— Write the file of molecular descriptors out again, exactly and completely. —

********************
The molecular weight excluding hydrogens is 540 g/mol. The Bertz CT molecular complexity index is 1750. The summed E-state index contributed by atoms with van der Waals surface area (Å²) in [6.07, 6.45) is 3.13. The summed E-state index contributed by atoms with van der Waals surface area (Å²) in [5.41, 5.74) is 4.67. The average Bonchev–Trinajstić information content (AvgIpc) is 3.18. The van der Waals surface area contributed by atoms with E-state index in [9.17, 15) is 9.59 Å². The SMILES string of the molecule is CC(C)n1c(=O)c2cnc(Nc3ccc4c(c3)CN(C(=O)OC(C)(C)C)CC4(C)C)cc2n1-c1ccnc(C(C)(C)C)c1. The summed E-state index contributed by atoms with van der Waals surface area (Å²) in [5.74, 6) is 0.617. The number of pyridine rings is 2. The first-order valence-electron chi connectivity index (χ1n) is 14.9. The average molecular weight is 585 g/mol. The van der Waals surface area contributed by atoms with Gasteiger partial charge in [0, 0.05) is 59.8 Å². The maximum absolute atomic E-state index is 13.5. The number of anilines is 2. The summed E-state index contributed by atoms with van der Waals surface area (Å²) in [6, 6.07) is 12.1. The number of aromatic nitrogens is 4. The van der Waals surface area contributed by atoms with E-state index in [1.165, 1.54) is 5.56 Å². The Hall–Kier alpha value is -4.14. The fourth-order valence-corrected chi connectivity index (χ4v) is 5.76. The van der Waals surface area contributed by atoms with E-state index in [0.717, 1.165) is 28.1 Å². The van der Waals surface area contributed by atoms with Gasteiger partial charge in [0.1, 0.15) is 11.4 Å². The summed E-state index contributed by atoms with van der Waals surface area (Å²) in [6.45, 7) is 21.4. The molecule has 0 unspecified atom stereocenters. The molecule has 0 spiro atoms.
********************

The molecular weight excluding hydrogens is 540 g/mol. The Bertz CT molecular complexity index is 1750. The summed E-state index contributed by atoms with van der Waals surface area (Å²) in [6.07, 6.45) is 3.13. The summed E-state index contributed by atoms with van der Waals surface area (Å²) in [5.41, 5.74) is 4.67. The average Bonchev–Trinajstić information content (AvgIpc) is 3.18. The van der Waals surface area contributed by atoms with E-state index in [9.17, 15) is 9.59 Å². The SMILES string of the molecule is CC(C)n1c(=O)c2cnc(Nc3ccc4c(c3)CN(C(=O)OC(C)(C)C)CC4(C)C)cc2n1-c1ccnc(C(C)(C)C)c1. The summed E-state index contributed by atoms with van der Waals surface area (Å²) in [5.74, 6) is 0.617. The number of pyridine rings is 2. The first-order valence-electron chi connectivity index (χ1n) is 14.9. The average molecular weight is 585 g/mol. The van der Waals surface area contributed by atoms with Gasteiger partial charge in [0, 0.05) is 59.8 Å². The maximum absolute atomic E-state index is 13.5. The number of anilines is 2. The summed E-state index contributed by atoms with van der Waals surface area (Å²) in [6, 6.07) is 12.1. The number of aromatic nitrogens is 4. The van der Waals surface area contributed by atoms with E-state index in [1.165, 1.54) is 5.56 Å². The Hall–Kier alpha value is -4.14. The fourth-order valence-corrected chi connectivity index (χ4v) is 5.76. The van der Waals surface area contributed by atoms with E-state index in [0.717, 1.165) is 28.1 Å². The van der Waals surface area contributed by atoms with Gasteiger partial charge in [0.1, 0.15) is 11.4 Å². The summed E-state index contributed by atoms with van der Waals surface area (Å²) in [6.45, 7) is 21.4. The molecule has 0 unspecified atom stereocenters. The molecule has 0 spiro atoms.